Canadian consumer confidence drops in May

Canadians are feeling less optimistic about the economy as consumer confidence declined in May, according to the Conference Board of Canada.

Conference Board of Canada index shows first decline in optimism in 2014

Canadian consumer confidence declined in May according to the Conference Board of Canada, the first drop this year.

Canadians are feeling less optimistic about the economy, as consumer confidence declined in May, according to the Conference Board of Canada. 

The Conference Board's index of consumer confidence declined 2.6 points to 87.3, the first decline in the index since December. Worries about job prospects and a more pessimistic view of personal finances drove the decline.

The index is used as a way to track how Canadians are feeling about the economy by asking them about four things:

  • Their current finances.
  • Where they believe their finances are headed.
  • Their feelings about job prospects and job creation.
  • Whether they think making a big purchase is a good idea.

The Conference Board's data shows a stark divide between West and East. Canadians in Ontario, Quebec and Atlantic Canada are feeling less confident. In British Columbia and the Prairie region, confidence is up.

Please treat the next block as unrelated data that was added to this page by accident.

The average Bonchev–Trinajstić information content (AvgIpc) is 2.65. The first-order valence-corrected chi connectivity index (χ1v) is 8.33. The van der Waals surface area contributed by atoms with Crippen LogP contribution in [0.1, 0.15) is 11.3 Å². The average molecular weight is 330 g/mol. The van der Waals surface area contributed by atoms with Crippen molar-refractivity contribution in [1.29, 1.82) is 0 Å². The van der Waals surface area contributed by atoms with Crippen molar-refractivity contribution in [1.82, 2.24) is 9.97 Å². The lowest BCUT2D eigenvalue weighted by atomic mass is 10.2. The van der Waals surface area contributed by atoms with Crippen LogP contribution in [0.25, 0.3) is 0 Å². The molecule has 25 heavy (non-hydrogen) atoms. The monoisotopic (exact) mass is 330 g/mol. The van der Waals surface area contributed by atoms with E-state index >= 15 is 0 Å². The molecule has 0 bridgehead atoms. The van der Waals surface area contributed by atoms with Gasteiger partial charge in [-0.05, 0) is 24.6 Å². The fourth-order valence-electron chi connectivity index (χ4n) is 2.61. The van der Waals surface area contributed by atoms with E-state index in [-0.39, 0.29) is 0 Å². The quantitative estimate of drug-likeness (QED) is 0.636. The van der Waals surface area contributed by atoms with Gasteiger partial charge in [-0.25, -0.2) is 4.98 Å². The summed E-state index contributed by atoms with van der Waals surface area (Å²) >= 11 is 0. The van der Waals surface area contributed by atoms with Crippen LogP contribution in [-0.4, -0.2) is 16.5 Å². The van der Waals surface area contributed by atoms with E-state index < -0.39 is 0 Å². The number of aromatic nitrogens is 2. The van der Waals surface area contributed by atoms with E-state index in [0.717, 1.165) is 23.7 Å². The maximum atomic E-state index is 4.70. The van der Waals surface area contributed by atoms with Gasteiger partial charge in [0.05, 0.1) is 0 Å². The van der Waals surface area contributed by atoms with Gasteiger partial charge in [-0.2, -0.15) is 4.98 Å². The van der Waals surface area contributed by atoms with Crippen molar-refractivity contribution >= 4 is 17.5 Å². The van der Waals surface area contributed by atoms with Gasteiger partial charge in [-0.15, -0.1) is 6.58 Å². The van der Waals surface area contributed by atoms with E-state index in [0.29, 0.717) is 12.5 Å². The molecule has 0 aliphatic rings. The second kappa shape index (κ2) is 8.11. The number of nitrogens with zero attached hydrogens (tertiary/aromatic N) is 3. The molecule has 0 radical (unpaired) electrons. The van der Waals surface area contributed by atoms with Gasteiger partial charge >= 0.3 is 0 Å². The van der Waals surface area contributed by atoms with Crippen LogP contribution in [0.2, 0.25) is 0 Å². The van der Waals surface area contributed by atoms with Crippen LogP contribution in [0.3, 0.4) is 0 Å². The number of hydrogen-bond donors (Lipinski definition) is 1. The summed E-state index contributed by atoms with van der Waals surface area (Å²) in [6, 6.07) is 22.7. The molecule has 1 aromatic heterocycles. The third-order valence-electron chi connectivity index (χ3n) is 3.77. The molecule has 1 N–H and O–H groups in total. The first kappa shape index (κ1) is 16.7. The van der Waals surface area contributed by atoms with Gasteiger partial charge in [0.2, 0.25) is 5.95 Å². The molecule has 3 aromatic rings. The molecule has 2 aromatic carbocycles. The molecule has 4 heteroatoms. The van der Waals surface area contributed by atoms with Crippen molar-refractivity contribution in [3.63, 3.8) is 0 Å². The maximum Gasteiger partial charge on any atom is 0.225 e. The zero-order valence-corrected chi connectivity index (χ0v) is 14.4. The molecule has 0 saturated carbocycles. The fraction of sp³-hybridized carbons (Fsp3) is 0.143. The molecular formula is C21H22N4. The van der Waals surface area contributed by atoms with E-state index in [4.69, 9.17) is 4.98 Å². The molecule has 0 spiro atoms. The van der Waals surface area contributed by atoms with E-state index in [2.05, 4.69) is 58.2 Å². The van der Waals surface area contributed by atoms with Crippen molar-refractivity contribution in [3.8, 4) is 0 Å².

Ontarians are the least confident, scoring 75.4 points on the index, a drop of 8.3 points from April.

"In Ontario, consumers were increasingly pessimistic about all four indicators," Alicia MacDonald, senior economist at the Conference Board, writes in the report.

The Prairies are the most confident region, and the only area in the country where the balance of opinion on all four questions is positive.

Despite the drop in May, the overall trend is up, as the conference board's index has risen by 6.6 points compared to May of 2013.

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